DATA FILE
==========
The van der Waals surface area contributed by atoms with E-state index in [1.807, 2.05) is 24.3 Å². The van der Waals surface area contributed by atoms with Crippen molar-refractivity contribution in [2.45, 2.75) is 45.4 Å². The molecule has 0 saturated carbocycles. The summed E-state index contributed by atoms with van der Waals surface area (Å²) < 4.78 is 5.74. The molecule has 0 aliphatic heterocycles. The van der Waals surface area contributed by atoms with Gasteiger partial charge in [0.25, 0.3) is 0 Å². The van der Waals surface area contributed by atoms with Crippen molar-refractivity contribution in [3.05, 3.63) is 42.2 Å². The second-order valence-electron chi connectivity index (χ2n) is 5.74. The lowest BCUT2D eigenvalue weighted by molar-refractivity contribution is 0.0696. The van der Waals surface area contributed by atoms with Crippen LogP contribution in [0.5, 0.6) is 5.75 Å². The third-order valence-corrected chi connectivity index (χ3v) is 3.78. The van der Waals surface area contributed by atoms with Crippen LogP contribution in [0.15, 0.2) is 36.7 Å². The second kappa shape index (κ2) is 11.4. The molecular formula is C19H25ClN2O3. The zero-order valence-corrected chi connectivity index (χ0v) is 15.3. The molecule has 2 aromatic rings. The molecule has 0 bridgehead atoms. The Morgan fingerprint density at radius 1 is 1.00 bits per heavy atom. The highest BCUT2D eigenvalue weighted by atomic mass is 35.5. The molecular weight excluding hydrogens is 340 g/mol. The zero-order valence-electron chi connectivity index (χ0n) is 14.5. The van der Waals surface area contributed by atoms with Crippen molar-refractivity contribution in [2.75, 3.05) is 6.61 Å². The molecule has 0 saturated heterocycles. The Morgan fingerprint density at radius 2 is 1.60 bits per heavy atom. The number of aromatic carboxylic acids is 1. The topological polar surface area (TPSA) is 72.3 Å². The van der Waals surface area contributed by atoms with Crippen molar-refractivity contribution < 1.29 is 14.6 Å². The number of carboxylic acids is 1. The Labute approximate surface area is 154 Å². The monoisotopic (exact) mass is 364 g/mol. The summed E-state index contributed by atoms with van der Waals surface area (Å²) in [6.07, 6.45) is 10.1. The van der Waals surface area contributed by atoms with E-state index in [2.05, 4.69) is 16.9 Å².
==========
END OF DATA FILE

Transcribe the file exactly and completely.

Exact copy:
The van der Waals surface area contributed by atoms with E-state index in [1.807, 2.05) is 24.3 Å². The van der Waals surface area contributed by atoms with Crippen molar-refractivity contribution in [2.45, 2.75) is 45.4 Å². The molecule has 0 saturated carbocycles. The summed E-state index contributed by atoms with van der Waals surface area (Å²) < 4.78 is 5.74. The molecule has 0 aliphatic heterocycles. The van der Waals surface area contributed by atoms with Gasteiger partial charge in [0.25, 0.3) is 0 Å². The van der Waals surface area contributed by atoms with Crippen molar-refractivity contribution in [3.05, 3.63) is 42.2 Å². The second-order valence-electron chi connectivity index (χ2n) is 5.74. The lowest BCUT2D eigenvalue weighted by molar-refractivity contribution is 0.0696. The van der Waals surface area contributed by atoms with Crippen LogP contribution in [0.5, 0.6) is 5.75 Å². The third-order valence-corrected chi connectivity index (χ3v) is 3.78. The van der Waals surface area contributed by atoms with Crippen LogP contribution in [0.15, 0.2) is 36.7 Å². The second kappa shape index (κ2) is 11.4. The molecular formula is C19H25ClN2O3. The zero-order valence-corrected chi connectivity index (χ0v) is 15.3. The molecule has 2 aromatic rings. The molecule has 0 bridgehead atoms. The Morgan fingerprint density at radius 1 is 1.00 bits per heavy atom. The highest BCUT2D eigenvalue weighted by atomic mass is 35.5. The molecular weight excluding hydrogens is 340 g/mol. The zero-order valence-electron chi connectivity index (χ0n) is 14.5. The van der Waals surface area contributed by atoms with Crippen molar-refractivity contribution in [2.75, 3.05) is 6.61 Å². The molecule has 0 saturated heterocycles. The Morgan fingerprint density at radius 2 is 1.60 bits per heavy atom. The number of aromatic carboxylic acids is 1. The topological polar surface area (TPSA) is 72.3 Å². The van der Waals surface area contributed by atoms with Crippen molar-refractivity contribution < 1.29 is 14.6 Å². The number of carboxylic acids is 1. The Labute approximate surface area is 154 Å². The monoisotopic (exact) mass is 364 g/mol. The summed E-state index contributed by atoms with van der Waals surface area (Å²) in [6.07, 6.45) is 10.1. The van der Waals surface area contributed by atoms with E-state index in [2.05, 4.69) is 16.9 Å².